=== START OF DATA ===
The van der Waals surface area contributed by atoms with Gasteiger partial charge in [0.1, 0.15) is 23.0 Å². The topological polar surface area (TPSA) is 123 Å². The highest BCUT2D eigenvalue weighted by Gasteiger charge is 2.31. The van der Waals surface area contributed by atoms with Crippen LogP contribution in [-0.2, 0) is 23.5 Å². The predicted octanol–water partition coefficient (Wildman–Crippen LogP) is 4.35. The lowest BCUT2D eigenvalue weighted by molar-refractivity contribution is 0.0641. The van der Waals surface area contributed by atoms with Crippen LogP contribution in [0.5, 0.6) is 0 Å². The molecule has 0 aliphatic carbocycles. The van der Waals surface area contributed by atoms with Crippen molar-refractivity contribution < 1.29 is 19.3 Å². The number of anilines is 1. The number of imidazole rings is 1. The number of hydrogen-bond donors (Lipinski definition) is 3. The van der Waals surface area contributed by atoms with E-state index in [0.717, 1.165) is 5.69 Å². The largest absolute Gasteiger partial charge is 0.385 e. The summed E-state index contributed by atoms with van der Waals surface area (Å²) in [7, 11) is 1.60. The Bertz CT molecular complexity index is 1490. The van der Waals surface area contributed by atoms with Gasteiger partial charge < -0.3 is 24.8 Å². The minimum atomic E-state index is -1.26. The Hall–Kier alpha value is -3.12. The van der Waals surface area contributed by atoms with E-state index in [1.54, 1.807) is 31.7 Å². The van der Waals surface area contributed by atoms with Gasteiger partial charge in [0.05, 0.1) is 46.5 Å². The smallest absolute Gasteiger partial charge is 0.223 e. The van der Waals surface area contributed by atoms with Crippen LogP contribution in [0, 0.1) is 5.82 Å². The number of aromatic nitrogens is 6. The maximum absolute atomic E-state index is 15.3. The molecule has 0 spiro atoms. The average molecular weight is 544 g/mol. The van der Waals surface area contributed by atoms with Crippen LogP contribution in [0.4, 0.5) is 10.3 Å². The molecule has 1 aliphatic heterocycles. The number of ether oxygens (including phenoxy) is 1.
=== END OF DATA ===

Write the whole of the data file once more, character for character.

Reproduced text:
The van der Waals surface area contributed by atoms with Gasteiger partial charge in [0.1, 0.15) is 23.0 Å². The topological polar surface area (TPSA) is 123 Å². The highest BCUT2D eigenvalue weighted by Gasteiger charge is 2.31. The van der Waals surface area contributed by atoms with Crippen LogP contribution in [-0.2, 0) is 23.5 Å². The predicted octanol–water partition coefficient (Wildman–Crippen LogP) is 4.35. The lowest BCUT2D eigenvalue weighted by molar-refractivity contribution is 0.0641. The van der Waals surface area contributed by atoms with Crippen LogP contribution in [0.5, 0.6) is 0 Å². The molecule has 0 aliphatic carbocycles. The van der Waals surface area contributed by atoms with Crippen molar-refractivity contribution < 1.29 is 19.3 Å². The number of anilines is 1. The number of imidazole rings is 1. The number of hydrogen-bond donors (Lipinski definition) is 3. The van der Waals surface area contributed by atoms with E-state index in [0.717, 1.165) is 5.69 Å². The largest absolute Gasteiger partial charge is 0.385 e. The summed E-state index contributed by atoms with van der Waals surface area (Å²) in [7, 11) is 1.60. The Bertz CT molecular complexity index is 1490. The van der Waals surface area contributed by atoms with Gasteiger partial charge < -0.3 is 24.8 Å². The minimum atomic E-state index is -1.26. The Hall–Kier alpha value is -3.12. The van der Waals surface area contributed by atoms with E-state index in [1.54, 1.807) is 31.7 Å². The van der Waals surface area contributed by atoms with Gasteiger partial charge in [0.05, 0.1) is 46.5 Å². The smallest absolute Gasteiger partial charge is 0.223 e. The van der Waals surface area contributed by atoms with Crippen LogP contribution in [0, 0.1) is 5.82 Å². The number of aromatic nitrogens is 6. The maximum absolute atomic E-state index is 15.3. The molecule has 0 spiro atoms. The average molecular weight is 544 g/mol. The van der Waals surface area contributed by atoms with Crippen LogP contribution in [0.4, 0.5) is 10.3 Å². The molecule has 1 aliphatic heterocycles. The number of ether oxygens (including phenoxy) is 1.